As the tasks and deadlines of the new year loom I find my eyes drawn to any tweet, post, update and article that refers to being organised. I am not someone who deliberately makes New Year Resolutions due to the fact that I know I will not stick to them. I am, like many people, lured into the “New Year, New You” kind of thinking as I get back into work and a routine that does not revolve around binge-eating and napping.
Having had a lovely burst of reading energy over the Christmas break, I decided to check in on my long-neglected Goodreads account to update my reading history and stick a few stars next to some books that stood out for me. I was greeted with banners inviting me to set my reading goals for 2017. For a few moments I almost clicked and set a goal of 30 books, thinking that a social media platform could help me keep up with my most loved and longed-for hobby. Free time is the only thing that will allow me to complete that goal, and to make that happen I need to be a bit more organised throughout my working week.
Just before sitting down to write this blog, I almost spent an Amazon gift voucher on a notebook, thinking this would help me keep organised and productive over the coming year. . .more efficiently that the dozens of half-filled, messy notebooks scattered between my home and workplace. Instead I decided to buy a book in order to propel my reading goals (without committing to a reading goal on Goodreads).
Despite this indecisiveness and toe-dipping into tried, tested (and often failed) strategies for efficiency, I am really thinking about how to organise my time this semester. Blessed with a teaching load that is mostly grouped together over the first half of the week, I am hoping to follow Raul Pacheco-Vega’s 7-step strategy to organise my week and ensure that I have at least one full working day towards researching and writing. I will definitely try to have what Raul calls a “buffer day” in the hopes that this will provide a protective layer around that precious research/write day. In the past few years, rare and hard-fought-for research days have been lost to surprise tasks and last-minute deadlines.
I am also drawing on Pat Thomson’s post about To-Do Lists as I begin to tackle my first swathe of deadlines. I am relieved to know that I am not the only person to have to-lists fragmented across sticky-notes, scraps of paper and sometimes, the back of my hand:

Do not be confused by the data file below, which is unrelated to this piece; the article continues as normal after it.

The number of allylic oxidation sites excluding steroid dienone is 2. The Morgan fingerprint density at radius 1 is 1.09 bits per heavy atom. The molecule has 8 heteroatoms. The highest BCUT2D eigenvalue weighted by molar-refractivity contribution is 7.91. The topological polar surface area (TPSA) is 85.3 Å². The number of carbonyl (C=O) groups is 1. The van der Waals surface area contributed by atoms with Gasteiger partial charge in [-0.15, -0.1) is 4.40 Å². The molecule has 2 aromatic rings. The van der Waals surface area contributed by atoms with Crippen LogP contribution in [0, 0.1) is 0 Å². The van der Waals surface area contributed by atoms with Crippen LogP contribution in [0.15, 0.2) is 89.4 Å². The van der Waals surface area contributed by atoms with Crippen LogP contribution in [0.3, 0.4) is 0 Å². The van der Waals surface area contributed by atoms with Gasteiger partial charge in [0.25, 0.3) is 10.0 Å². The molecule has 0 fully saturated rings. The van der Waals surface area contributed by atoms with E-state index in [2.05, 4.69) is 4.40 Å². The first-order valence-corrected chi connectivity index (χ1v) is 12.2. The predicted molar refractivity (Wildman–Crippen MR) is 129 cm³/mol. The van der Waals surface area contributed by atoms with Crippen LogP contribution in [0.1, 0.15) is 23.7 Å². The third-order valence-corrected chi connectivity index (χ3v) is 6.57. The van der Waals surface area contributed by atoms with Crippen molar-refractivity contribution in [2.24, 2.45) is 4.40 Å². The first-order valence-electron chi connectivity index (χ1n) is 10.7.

“I suspect it probably matters whether the to do list is well organised, or kept, as mine usually is, as an apparently random and untidy set of post-its and scraps of pilfered conference notepaper. My to do lists appear to be ephemeral, fragments of academic life not worth keeping once enough of the items have been crossed off. But I do go through them quite regularly and toss out those that aren’t worth keeping any more, carefully transferring the things still to be done to a new note.” (Thomson)
The joy of a to-do list is the ability to delete, crumble up, and discard it bit-by-bit as you work your way through it. It’s interesting that at the same time as planning the completion of a project we dismember the plan itself as we hack lines through different parts, or tear it up, or shoot trashcan hoops with it. Like squeezing a spot or peeling away sunburnt skin, the satisfaction of removal is motivating and therefore essential when you find yourself juggling different roles and tasks.
Aside from these (possibly strange) acts of organisational dismemberment, I enjoy the mess of different coloured post-its and pieces of paper torn out of one half-empty/full notebook or another. I could never stick to carefully ordered lists stretched vertically down a single page, perhaps with little check boxes next to each item. Perhaps this is why I like Google Keep. It’s the only app for organisation and note-taking that has ever really appealed to me (aside from mind-mapping apps like XMind). It doesn’t really get the attention it deserves because, as Alan Henry notes, it got compared with Evernote and other organisation app giants when it launched. Keep is essentially a screen full of interactive post-it notes. You can click and drag, link content, make voice or photo notes, colour-code and label freely across the screen!
I think I will try to migrate all of my paper post-its to Keep this year instead of dotting them around my desk and on my laptop. The satisfaction of clicking delete on a post-it and watching it disappear into the ether is something I very much enjoy (besides, my aim at the waste-paper basket isn’t the best). Much of our interactions with computers in terms of work revolve around saving and copying and saving some more. It is nice to have a small corner of my digital working world in which delete constitutes a goal met or a task completed.